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Data Points: Emerging Research on Rapid Re-Housing
August 13, 2013
The Alliance’s National Conference has come and gone, but the learning opportunities live on. Today I was reflecting on the workshop sessions I planned and thought I’d pull out one of my favorites for all of you: Emerging Research on Rapid Re-Housing.
Some of the questions I get asked most frequently are: “why should be we be focused on rapid re-housing?” or “how do we even know rapid re-housing works?”
Rapid re-housing has been around for a while now, but it takes time to measure outcomes, especially outcomes with regards to returns to homelessness. This was the first year that we had enough research on rapid re-housing to dedicate an entire workshop to it. And, what the researchers found is very promising:
- Katrina Roebuck and Jamie Taylor from Philadelphia found that only 13.6 percent of households who were rapidly re-housed returned to homelessness, while 39 percent of a statistically identical comparison group that received usual homeless services (no rapid re-housing) returned to homelessness.
- Jason Rodriguez from the State of Georgia found that households who did not receive rapid re-housing were more than twice as likely to return to homelessness than those households who were rapidly re-housed.
- Tom Byrne from the National Center on Homelessness Among Veterans found that, nationally, only about 10 percent of families and 16 percent of individuals served with SSVF became homeless again.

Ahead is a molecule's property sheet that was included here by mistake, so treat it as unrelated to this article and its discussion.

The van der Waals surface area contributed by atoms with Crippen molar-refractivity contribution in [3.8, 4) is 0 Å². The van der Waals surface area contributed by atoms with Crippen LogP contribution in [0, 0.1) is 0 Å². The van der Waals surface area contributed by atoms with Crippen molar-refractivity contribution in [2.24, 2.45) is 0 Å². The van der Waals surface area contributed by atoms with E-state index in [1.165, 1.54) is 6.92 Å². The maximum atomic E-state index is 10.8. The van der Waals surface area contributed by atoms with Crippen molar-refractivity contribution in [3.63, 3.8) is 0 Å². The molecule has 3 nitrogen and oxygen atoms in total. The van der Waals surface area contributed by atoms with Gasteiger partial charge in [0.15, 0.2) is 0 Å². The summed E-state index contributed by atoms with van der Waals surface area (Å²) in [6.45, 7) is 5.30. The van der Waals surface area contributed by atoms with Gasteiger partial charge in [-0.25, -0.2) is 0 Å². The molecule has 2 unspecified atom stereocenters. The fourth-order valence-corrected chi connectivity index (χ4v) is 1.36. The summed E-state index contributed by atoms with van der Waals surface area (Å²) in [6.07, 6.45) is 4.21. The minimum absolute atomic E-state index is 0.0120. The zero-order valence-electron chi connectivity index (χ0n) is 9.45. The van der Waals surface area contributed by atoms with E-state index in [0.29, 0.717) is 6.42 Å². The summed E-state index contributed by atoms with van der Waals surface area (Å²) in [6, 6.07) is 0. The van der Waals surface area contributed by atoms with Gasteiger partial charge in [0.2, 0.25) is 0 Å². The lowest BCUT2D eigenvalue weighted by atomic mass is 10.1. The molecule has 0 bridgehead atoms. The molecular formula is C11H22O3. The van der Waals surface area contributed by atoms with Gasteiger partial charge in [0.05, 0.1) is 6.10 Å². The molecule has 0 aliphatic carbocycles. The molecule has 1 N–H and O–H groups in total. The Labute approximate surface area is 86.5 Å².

One of the aspects of this research that I find especially helpful is the comparative nature of it. Roebuck, Rodriguez, and Byrne examined rapid re-housing in comparison to the other current intervention possibilities.
Did rapid re-housing solve every single aspect of homelessness for every single household? No. But, it did solve homelessness for the vast majority of households and did so significantly better than any other current intervention.
And, Tom’s work shows us that the recidivism rates seen in the other two presentations are not only happening in certain communities, but is a nationwide trend.
Rapid re-housing appears to be an effective intervention with low returns to homelessness for the vast majority of households. Now we need to evaluate whether duration of assistance, depth of assistance, accompanying in home services, and other aspects of individual programs make a difference.